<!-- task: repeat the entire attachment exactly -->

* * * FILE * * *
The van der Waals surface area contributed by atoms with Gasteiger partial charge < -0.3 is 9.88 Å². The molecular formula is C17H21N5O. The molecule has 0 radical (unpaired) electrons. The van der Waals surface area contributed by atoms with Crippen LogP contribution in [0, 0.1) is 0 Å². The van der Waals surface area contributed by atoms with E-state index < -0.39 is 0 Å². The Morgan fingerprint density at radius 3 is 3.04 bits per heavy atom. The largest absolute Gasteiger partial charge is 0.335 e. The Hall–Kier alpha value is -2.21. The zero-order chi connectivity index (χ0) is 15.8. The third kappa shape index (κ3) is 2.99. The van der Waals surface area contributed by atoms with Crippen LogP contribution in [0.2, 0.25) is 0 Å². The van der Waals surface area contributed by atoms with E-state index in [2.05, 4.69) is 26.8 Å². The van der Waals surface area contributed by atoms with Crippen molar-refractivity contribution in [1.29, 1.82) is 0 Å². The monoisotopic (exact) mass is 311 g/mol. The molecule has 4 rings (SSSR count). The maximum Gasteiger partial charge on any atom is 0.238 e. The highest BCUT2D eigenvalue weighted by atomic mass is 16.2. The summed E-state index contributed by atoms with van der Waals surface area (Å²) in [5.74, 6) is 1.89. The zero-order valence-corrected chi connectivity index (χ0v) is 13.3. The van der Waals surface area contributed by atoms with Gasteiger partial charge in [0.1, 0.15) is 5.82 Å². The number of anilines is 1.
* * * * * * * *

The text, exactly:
The van der Waals surface area contributed by atoms with Gasteiger partial charge < -0.3 is 9.88 Å². The molecular formula is C17H21N5O. The molecule has 0 radical (unpaired) electrons. The van der Waals surface area contributed by atoms with Crippen LogP contribution in [0, 0.1) is 0 Å². The van der Waals surface area contributed by atoms with E-state index < -0.39 is 0 Å². The Morgan fingerprint density at radius 3 is 3.04 bits per heavy atom. The largest absolute Gasteiger partial charge is 0.335 e. The Hall–Kier alpha value is -2.21. The zero-order chi connectivity index (χ0) is 15.8. The third kappa shape index (κ3) is 2.99. The van der Waals surface area contributed by atoms with Crippen LogP contribution in [0.2, 0.25) is 0 Å². The van der Waals surface area contributed by atoms with E-state index in [2.05, 4.69) is 26.8 Å². The van der Waals surface area contributed by atoms with Crippen molar-refractivity contribution in [1.29, 1.82) is 0 Å². The monoisotopic (exact) mass is 311 g/mol. The molecule has 4 rings (SSSR count). The maximum Gasteiger partial charge on any atom is 0.238 e. The highest BCUT2D eigenvalue weighted by atomic mass is 16.2. The summed E-state index contributed by atoms with van der Waals surface area (Å²) in [5.74, 6) is 1.89. The zero-order valence-corrected chi connectivity index (χ0v) is 13.3. The van der Waals surface area contributed by atoms with Gasteiger partial charge in [0.1, 0.15) is 5.82 Å². The number of anilines is 1.